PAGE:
In deWitt’s debut novel, a Hollywood bartender reviews his life, both professional and romantic, and ultimately finds there’s no “there” there.
The subtitle, “Notes for a Novel,” suggests deWitt’s informality of approach. Many of the narrative fragments (the book is not technically written in chapters) begin “Discuss…”—and he fills in the blank with a name (“Discuss Sam, the bar’s principal cocaine dealer,” “Discuss the short, overweight Hispanic woman”). In this way we learn about the regulars in the bar as well as about those who work there, and unsurprisingly it turns out this Hollywood bar is not a hangout for the world’s most prepossessing subculture. Both customers and staff consume drinks lavishly, and cocaine, the drug of choice, is never far away. The “adventures,” such as they are, are invariably depressing: The bartender’s wife runs off with another man; customers share their wildest sexual fantasies (and sometimes try to realize them); Curtis, a “disconsolate black man and regular with a law enforcement fetish,” disappears from the bar for a while and then cloyingly reappears, one of life’s losers—“that is,” the bartender explains, “someone who has lost, and who is losing, and who will continue to lose for the rest of his life until he is dead and in the ground.” Eventually the bartender gets out of Dodge and goes on his own mini-odyssey, visiting bars (naturally) all over the Southwest and meeting fellow nonadaptive types. The culmination of the social function of the bar occurs when the owner dies and his wife decides to have a private wake at the bar, bringing together the regulars in an orgy of drunken revelry. True to the tone of the book, the story trails off open-endedly rather than resolves or concludes.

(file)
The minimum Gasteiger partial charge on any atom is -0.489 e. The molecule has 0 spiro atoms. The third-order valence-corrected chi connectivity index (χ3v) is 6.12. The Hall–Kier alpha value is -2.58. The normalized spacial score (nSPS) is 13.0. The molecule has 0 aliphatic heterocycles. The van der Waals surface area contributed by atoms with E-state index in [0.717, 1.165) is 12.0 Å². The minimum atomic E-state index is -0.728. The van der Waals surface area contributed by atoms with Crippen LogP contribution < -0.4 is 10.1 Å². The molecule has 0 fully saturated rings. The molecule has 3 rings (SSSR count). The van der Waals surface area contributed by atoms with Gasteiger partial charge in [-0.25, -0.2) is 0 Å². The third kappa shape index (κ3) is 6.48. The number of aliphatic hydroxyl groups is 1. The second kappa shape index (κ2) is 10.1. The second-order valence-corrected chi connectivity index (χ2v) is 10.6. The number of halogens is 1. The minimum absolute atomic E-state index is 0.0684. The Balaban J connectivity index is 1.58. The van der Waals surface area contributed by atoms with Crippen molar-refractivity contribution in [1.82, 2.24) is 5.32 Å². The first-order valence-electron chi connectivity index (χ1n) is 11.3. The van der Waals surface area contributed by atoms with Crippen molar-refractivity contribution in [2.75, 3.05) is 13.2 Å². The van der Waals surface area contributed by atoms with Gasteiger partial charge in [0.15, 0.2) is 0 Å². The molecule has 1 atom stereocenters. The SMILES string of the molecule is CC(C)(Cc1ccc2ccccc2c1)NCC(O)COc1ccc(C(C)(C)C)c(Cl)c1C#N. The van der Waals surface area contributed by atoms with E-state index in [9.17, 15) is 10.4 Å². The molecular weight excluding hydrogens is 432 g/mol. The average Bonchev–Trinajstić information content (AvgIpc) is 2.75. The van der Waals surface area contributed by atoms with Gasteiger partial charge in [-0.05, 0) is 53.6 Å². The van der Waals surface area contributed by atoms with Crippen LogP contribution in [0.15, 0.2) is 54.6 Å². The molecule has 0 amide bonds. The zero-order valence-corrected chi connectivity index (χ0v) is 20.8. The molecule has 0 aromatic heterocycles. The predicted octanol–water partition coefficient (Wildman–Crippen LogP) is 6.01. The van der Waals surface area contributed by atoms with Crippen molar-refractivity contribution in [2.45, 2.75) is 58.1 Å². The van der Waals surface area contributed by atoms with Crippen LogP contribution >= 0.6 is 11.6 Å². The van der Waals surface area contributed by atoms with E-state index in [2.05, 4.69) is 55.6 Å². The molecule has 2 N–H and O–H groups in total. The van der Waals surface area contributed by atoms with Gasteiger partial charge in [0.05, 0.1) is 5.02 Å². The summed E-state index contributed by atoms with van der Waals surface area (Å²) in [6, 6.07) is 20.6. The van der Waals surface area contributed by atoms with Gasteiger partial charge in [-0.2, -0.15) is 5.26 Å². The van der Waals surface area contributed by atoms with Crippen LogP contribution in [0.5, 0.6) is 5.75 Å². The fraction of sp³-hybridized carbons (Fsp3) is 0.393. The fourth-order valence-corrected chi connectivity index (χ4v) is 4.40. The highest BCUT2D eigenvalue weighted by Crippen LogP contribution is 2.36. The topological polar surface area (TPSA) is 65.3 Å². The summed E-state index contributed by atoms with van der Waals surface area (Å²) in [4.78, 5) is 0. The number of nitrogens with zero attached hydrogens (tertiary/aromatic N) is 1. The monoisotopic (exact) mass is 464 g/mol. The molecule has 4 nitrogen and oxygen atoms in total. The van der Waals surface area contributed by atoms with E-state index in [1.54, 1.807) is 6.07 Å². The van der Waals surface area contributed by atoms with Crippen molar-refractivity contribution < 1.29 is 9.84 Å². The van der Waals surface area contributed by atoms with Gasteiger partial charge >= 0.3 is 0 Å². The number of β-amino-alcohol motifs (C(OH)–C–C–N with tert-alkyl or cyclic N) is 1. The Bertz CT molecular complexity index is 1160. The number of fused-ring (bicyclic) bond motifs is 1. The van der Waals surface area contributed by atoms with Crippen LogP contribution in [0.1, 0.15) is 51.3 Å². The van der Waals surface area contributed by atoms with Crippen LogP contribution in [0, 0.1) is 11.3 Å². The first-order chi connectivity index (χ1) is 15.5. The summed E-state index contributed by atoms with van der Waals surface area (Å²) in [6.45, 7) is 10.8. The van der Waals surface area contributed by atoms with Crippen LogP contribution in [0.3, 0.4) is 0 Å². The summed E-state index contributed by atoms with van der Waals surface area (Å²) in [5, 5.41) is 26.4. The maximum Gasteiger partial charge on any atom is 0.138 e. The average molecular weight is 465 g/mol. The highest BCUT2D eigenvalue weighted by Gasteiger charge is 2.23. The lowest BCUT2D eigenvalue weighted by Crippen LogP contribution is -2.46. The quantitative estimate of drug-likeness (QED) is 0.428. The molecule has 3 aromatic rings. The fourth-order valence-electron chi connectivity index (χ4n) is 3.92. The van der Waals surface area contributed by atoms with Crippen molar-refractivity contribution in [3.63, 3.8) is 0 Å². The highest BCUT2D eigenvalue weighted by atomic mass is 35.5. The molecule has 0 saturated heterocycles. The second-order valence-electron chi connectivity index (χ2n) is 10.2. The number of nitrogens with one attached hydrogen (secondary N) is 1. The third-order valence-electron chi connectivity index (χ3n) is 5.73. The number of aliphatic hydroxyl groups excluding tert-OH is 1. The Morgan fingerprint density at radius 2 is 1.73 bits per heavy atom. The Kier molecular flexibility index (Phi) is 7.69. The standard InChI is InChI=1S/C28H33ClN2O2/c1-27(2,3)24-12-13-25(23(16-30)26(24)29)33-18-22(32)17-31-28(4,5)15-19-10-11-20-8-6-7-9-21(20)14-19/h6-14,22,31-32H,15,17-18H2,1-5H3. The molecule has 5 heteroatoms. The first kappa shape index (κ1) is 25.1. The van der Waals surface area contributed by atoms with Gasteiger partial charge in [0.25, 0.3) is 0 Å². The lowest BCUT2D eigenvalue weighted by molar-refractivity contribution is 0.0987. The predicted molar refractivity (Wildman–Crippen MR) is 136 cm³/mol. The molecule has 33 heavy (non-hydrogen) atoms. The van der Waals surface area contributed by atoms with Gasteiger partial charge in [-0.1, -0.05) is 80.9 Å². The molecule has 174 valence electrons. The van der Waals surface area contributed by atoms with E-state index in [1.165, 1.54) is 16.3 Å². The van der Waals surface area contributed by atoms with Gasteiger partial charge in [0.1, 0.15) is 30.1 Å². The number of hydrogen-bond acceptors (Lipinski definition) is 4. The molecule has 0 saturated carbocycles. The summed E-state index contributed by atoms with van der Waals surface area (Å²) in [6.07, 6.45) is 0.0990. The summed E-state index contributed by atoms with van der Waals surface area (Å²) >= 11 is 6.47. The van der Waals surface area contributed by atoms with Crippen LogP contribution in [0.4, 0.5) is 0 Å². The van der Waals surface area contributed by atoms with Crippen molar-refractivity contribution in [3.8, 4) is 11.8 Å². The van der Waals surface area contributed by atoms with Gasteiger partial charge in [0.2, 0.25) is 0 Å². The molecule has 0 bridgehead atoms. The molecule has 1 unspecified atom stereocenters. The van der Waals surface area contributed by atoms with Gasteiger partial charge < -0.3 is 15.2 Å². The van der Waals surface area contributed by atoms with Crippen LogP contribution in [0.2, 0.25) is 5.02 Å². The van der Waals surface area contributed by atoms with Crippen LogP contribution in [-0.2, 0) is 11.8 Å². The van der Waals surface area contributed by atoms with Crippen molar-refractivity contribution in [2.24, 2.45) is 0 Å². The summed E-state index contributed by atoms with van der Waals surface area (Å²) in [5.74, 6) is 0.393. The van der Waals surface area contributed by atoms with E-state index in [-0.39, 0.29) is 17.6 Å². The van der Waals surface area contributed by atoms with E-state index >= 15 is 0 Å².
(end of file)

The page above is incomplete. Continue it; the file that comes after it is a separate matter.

A novel of great pain and loneliness, at times lyrical, at times turgid.